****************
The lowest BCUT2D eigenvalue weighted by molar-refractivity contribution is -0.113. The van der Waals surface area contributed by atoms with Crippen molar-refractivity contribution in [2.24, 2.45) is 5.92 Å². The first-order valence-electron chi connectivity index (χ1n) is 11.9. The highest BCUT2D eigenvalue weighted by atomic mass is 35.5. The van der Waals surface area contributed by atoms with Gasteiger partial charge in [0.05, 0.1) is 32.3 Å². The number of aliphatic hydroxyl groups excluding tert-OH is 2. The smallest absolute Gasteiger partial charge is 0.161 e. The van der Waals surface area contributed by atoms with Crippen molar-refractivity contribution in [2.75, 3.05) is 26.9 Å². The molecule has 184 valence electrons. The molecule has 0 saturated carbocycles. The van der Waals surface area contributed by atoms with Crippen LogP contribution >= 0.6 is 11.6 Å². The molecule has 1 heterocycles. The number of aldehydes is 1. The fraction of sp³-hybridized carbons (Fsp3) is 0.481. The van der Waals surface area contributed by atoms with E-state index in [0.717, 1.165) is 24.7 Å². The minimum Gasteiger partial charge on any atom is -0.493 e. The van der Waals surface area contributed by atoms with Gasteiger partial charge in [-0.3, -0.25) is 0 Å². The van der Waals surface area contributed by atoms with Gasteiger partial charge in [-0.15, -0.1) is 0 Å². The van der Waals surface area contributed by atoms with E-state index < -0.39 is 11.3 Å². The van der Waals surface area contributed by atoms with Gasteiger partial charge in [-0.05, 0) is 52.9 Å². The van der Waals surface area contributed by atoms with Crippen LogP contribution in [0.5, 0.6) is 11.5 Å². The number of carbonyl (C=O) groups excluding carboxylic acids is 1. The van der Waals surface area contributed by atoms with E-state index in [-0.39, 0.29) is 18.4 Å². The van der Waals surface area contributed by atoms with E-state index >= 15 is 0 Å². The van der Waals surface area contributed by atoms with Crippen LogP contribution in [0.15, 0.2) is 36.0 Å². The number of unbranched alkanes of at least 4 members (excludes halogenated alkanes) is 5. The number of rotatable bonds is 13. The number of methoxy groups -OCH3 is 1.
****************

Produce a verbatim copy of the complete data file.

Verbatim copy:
The lowest BCUT2D eigenvalue weighted by molar-refractivity contribution is -0.113. The van der Waals surface area contributed by atoms with Crippen molar-refractivity contribution in [2.24, 2.45) is 5.92 Å². The first-order valence-electron chi connectivity index (χ1n) is 11.9. The highest BCUT2D eigenvalue weighted by atomic mass is 35.5. The van der Waals surface area contributed by atoms with Gasteiger partial charge in [0.05, 0.1) is 32.3 Å². The number of aliphatic hydroxyl groups excluding tert-OH is 2. The smallest absolute Gasteiger partial charge is 0.161 e. The van der Waals surface area contributed by atoms with Crippen molar-refractivity contribution in [2.75, 3.05) is 26.9 Å². The molecule has 184 valence electrons. The molecule has 0 saturated carbocycles. The van der Waals surface area contributed by atoms with Crippen LogP contribution >= 0.6 is 11.6 Å². The molecule has 1 heterocycles. The number of aldehydes is 1. The fraction of sp³-hybridized carbons (Fsp3) is 0.481. The van der Waals surface area contributed by atoms with E-state index in [0.717, 1.165) is 24.7 Å². The minimum Gasteiger partial charge on any atom is -0.493 e. The van der Waals surface area contributed by atoms with Gasteiger partial charge in [-0.3, -0.25) is 0 Å². The van der Waals surface area contributed by atoms with Gasteiger partial charge in [-0.15, -0.1) is 0 Å². The van der Waals surface area contributed by atoms with E-state index < -0.39 is 11.3 Å². The van der Waals surface area contributed by atoms with Gasteiger partial charge in [-0.05, 0) is 52.9 Å². The van der Waals surface area contributed by atoms with Crippen LogP contribution in [0.5, 0.6) is 11.5 Å². The number of carbonyl (C=O) groups excluding carboxylic acids is 1. The van der Waals surface area contributed by atoms with E-state index in [-0.39, 0.29) is 18.4 Å². The van der Waals surface area contributed by atoms with E-state index >= 15 is 0 Å². The van der Waals surface area contributed by atoms with Crippen LogP contribution in [0.15, 0.2) is 36.0 Å². The number of unbranched alkanes of at least 4 members (excludes halogenated alkanes) is 5. The number of rotatable bonds is 13. The number of methoxy groups -OCH3 is 1.